Iª-IIae q. 19 a. 2 ad 2 Ad secundum dicendum quod, supposito quod voluntas sit boni, nulla circumstantia potest eam facere malam. Quod ergo dicitur quod aliquis vult aliquod bonum quando non debet vel ubi non debet, potest intelligi dupliciter. Uno modo, ita quod ista circumstantia referatur ad volitum. Et sic voluntas non est boni, quia velle facere aliquid quando non debet fieri, non est velle bonum. Alio modo, ita quod referatur ad actum volendi. Et sic impossibile est quod aliquis velit bonum quando non debet, quia semper homo debet velle bonum, nisi forte per accidens, inquantum aliquis, volendo hoc bonum, impeditur ne tunc velit aliquod bonum debitum. Et tunc non incidit malum ex eo quod aliquis vult illud bonum; sed ex eo quod non vult aliud bonum. Et similiter dicendum est de aliis circumstantiis. Reply to Objection 2. Given that the act of the will is fixed on some good, no circumstances can make that act bad. Consequently when it is said that a man wills a good when he ought not, or where he ought not, this can be understood in two ways. First, so that this circumstance is referred to the thing willed. And thus the act of the will is not fixed on something good: since to will to do something when it ought not to be done, is not to will something good. Secondly, so that the circumstance is referred to the act of willing. And thus, it is impossible to will something good when one ought not to, because one ought always to will what is good: except, perhaps, accidentally, in so far as a man by willing some particular good, is prevented from willing at the same time another good which he ought to will at that time. And then evil results, not from his willing that particular good, but from his not willing the other. The same applies to the other circumstances.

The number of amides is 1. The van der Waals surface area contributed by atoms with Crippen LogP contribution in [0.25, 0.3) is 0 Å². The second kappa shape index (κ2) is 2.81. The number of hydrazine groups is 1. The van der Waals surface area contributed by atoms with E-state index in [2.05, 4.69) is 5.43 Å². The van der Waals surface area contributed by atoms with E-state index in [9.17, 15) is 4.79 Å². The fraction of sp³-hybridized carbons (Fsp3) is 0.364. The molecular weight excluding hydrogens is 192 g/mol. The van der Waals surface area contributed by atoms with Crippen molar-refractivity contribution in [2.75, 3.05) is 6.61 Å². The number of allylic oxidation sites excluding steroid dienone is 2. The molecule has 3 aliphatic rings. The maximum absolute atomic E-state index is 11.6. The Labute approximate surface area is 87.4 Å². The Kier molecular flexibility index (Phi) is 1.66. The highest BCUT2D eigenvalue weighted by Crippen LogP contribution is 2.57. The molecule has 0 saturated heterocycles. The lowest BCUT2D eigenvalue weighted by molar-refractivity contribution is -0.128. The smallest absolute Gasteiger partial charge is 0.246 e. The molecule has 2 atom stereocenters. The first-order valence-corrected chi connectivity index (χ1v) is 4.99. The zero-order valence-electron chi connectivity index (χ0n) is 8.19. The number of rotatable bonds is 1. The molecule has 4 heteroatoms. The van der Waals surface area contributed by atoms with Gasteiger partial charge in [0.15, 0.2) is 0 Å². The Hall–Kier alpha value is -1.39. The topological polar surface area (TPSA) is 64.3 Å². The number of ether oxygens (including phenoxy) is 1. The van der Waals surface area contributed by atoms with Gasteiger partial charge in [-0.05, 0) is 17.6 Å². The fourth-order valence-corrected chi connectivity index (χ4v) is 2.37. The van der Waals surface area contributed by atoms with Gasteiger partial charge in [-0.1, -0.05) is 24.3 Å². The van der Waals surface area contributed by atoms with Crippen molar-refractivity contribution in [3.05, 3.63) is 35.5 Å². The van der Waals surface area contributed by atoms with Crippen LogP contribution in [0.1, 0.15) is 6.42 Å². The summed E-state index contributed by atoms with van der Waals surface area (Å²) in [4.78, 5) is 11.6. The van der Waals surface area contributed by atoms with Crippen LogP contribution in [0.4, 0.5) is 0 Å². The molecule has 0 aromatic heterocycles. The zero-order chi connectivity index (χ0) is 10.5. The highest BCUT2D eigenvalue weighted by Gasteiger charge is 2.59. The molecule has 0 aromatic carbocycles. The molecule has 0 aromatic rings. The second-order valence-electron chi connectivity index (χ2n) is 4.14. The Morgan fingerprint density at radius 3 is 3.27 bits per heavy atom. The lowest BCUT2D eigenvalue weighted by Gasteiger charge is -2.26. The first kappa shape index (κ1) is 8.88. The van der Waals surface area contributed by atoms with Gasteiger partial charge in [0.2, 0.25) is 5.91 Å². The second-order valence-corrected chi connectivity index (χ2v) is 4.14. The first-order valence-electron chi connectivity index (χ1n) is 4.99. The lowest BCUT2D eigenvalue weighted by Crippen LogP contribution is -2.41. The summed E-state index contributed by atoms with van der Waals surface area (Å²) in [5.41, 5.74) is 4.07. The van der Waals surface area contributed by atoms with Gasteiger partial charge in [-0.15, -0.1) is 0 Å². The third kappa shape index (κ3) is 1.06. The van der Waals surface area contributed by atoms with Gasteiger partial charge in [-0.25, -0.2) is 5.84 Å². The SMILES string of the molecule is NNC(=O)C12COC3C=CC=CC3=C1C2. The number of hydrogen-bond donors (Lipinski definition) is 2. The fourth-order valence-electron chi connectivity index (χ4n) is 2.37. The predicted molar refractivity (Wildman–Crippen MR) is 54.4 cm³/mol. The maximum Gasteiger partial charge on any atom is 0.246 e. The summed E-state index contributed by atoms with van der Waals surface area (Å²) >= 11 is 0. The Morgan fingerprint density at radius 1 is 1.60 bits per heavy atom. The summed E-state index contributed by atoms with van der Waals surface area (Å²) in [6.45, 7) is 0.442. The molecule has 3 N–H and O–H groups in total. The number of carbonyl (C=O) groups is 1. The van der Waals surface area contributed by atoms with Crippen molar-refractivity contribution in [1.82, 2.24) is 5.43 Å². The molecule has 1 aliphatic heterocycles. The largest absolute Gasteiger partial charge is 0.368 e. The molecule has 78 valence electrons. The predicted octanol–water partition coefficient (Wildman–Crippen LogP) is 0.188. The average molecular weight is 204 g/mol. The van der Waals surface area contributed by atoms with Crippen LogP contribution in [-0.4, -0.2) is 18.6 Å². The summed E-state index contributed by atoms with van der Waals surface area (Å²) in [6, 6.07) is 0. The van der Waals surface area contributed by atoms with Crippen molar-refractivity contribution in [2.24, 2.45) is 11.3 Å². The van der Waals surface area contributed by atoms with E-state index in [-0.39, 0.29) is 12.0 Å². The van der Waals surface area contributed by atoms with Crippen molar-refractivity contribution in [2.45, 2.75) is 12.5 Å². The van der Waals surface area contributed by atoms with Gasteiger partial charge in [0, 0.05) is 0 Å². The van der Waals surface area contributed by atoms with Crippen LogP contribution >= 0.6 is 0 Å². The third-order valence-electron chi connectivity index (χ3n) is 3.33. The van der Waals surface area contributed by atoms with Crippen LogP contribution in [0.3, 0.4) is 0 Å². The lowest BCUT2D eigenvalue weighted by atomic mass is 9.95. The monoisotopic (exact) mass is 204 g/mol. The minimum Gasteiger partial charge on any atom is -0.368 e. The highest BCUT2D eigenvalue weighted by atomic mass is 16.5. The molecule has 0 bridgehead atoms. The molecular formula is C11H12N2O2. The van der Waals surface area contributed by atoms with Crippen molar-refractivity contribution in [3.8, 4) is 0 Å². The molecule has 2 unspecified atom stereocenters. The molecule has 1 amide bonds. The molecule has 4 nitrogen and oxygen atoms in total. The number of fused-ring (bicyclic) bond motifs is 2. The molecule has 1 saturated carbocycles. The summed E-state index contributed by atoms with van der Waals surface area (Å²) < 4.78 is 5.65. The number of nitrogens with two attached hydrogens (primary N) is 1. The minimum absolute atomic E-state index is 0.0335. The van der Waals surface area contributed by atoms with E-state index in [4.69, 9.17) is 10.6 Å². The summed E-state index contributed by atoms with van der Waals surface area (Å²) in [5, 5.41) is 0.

Iª-IIae q. 19 a. 2 ad 3 Ad tertium dicendum quod circumstantiarum ignorantia excusat malitiam voluntatis, secundum quod circumstantiae se tenent ex parte voliti, inquantum scilicet ignorat circumstantias actus quem vult. Reply to Objection 3. Ignorance of circumstances excuses malice of the will, in so far as the circumstance affects the thing willed: that is to say, in so far as a man ignores the circumstances of the act which he wills.
Iª-IIae q. 19 a. 3 arg. 1 Ad tertium sic proceditur. Videtur quod bonitas voluntatis non dependeat a ratione. Prius enim non dependet a posteriori. Sed bonum per prius pertinet ad voluntatem quam ad rationem, ut ex supradictis patet. Ergo bonum voluntatis non dependet a ratione. Objection 1. It would seem that the goodness of the will does not depend on reason. For what comes first does not depend on what follows. But the good belongs to the will before it belongs to reason, as is clear from what has been said above (Question 9, Article 1). Therefore the goodness of the will does not depend on reason.